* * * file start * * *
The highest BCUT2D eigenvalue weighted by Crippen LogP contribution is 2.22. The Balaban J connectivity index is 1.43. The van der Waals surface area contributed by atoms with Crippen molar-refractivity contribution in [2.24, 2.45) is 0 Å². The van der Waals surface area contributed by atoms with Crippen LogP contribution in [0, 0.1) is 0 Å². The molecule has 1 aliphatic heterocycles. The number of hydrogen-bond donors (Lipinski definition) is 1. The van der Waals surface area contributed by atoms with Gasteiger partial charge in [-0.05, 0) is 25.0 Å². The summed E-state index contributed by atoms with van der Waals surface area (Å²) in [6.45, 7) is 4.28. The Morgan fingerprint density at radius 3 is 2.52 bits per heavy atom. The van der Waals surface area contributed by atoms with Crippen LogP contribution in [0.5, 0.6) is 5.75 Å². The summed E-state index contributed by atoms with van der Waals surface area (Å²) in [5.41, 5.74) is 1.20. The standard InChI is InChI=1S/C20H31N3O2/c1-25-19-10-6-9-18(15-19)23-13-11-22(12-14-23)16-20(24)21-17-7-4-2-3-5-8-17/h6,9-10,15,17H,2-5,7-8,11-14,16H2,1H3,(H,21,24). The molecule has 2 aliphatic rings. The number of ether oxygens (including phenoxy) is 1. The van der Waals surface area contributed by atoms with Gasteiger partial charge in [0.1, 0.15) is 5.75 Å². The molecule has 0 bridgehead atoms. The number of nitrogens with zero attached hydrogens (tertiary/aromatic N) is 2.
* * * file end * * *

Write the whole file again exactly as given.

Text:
The highest BCUT2D eigenvalue weighted by Crippen LogP contribution is 2.22. The Balaban J connectivity index is 1.43. The van der Waals surface area contributed by atoms with Crippen molar-refractivity contribution in [2.24, 2.45) is 0 Å². The van der Waals surface area contributed by atoms with Crippen LogP contribution in [0, 0.1) is 0 Å². The molecule has 1 aliphatic heterocycles. The number of hydrogen-bond donors (Lipinski definition) is 1. The van der Waals surface area contributed by atoms with Gasteiger partial charge in [-0.05, 0) is 25.0 Å². The summed E-state index contributed by atoms with van der Waals surface area (Å²) in [6.45, 7) is 4.28. The Morgan fingerprint density at radius 3 is 2.52 bits per heavy atom. The van der Waals surface area contributed by atoms with Crippen LogP contribution in [0.5, 0.6) is 5.75 Å². The summed E-state index contributed by atoms with van der Waals surface area (Å²) in [5.41, 5.74) is 1.20. The standard InChI is InChI=1S/C20H31N3O2/c1-25-19-10-6-9-18(15-19)23-13-11-22(12-14-23)16-20(24)21-17-7-4-2-3-5-8-17/h6,9-10,15,17H,2-5,7-8,11-14,16H2,1H3,(H,21,24). The molecule has 2 aliphatic rings. The number of ether oxygens (including phenoxy) is 1. The van der Waals surface area contributed by atoms with Gasteiger partial charge in [0.1, 0.15) is 5.75 Å². The molecule has 0 bridgehead atoms. The number of nitrogens with zero attached hydrogens (tertiary/aromatic N) is 2.